How I Made The Switch To A Low Waste Period Routine

Before I made the switch to a more low waste period routine, I was accustomed to the typical way of managing my period: pads, tampons, and the occasional chocolate bar. I thought this was normal and something I had to do. As it turns out, I just wasn’t taught about the alternative (and more environmentally friendly) ways of managing my period.

So here’s what I learned and what you need to know about switching to a low waste period routine.

According to the Women’s Environment Network, plastic is a major component of traditional menstrual products and it’s estimated that up to 90% of the material of a pad and 6% of the material of a tampon is plastic. On average, a menstruating human will have about 456 periods over 38 years and at about 20 pads or tampons per period, that’s a lot of plastic waste ending up in the landfill. Bummer, right?

low waste period
Instagram/@lunettecup

Knowing this, I decided (based on the ability of my body) to make the switch to alternative and earth-friendly menstrual products to reduce the amount of plastic waste I was sending to the landfill each and every period cycle.

Guys, I’m happy to report that I will never be going back to disposable pads and tampons again. They’ve really changed my life.

low waste period
Instagram/@caromarchand

My current routine consists of two alternative menstrual products: one, a menstrual cup and two, reusable period underwear. I use the menstrual cup as my primary method of managing my period. I use the DivaCup, but there are other brands like the OrganiCup, and the Lunette Period Cup. The DivaCup is made out of silicone and can be reused for up to 10 years! It’s super easy to insert (only took me a couple of tries to get it right!) and remove (it has a convenient little stem at the bottom). Cleaning and sanitizing it is also a breeze — just take a look at the manufacturers manual to get it right. Once the silicone becomes compromised due to wear and tear or improper cleaning, it’s time to replace it.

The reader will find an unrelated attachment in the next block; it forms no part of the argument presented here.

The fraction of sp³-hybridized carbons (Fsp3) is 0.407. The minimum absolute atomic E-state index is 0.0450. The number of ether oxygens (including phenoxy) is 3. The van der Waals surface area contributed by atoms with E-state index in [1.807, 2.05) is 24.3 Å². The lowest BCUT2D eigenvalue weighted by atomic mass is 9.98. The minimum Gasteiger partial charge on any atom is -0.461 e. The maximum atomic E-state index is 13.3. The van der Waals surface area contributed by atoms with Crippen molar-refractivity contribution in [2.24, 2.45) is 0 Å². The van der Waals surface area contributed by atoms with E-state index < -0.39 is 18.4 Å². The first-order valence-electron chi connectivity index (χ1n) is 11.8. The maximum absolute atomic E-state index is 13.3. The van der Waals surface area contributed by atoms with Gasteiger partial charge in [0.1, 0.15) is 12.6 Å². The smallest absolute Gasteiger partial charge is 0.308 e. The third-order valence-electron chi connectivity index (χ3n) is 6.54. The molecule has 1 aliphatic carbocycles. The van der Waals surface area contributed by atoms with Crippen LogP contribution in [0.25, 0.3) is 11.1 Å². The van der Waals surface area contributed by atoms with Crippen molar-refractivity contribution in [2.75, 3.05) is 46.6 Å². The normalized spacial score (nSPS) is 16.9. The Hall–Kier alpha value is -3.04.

low waste period
Instagram/@shethinkx

As backup, I use Thinx reusable period underwear to catch any leaks I may have due to improperly inserting my DivaCup. Reusable period underwear is similar to disposable pads because they catch menstrual blood in an absorbent layer of fabric. Like disposable pads, reusable period underwear must be changed a couple of times a day depending on your flow.

However, reusable period underwear is different because once they are soaked in water and subsequently washed in the laundry, they can be re-worn.

There are two other eco-friendly alternative menstrual products that I personally have not yet tried, but that I think deserve to be mentioned. The first is a reusable tampon applicator. Thinx has recently come out with a reusable tampon applicator that can be used for individual tampons without the need for single-use disposable applicators. The second is reusable pads and these are similar to reusable period underwear, but at a more affordable price point.

low waste period
Instagram/@hannahpad_france

If you are able to, I challenge you to pick one eco-friendly alternative menstrual product from above and try it out for a couple of cycles.

Change is hard, I get it. But what an awesome thing to do for you and the planet.

Featured Image: Instagram/@taylordturner

Articles You May Be Interested In:
Style Test: I Tried Shopping Plus Size Vintage At Value Village
Here’s What It’s Like Shopping On thredUP, The Largest Online Consignment & Thrift Store
Toronto Is Getting Another Zero-Waste Retail Store
SD Test: My Experience Getting A Custom Swimsuit At Unika Swim
SD Test: Does A Drugstore Eye Cream As Well As A $500 Eye Cream Work?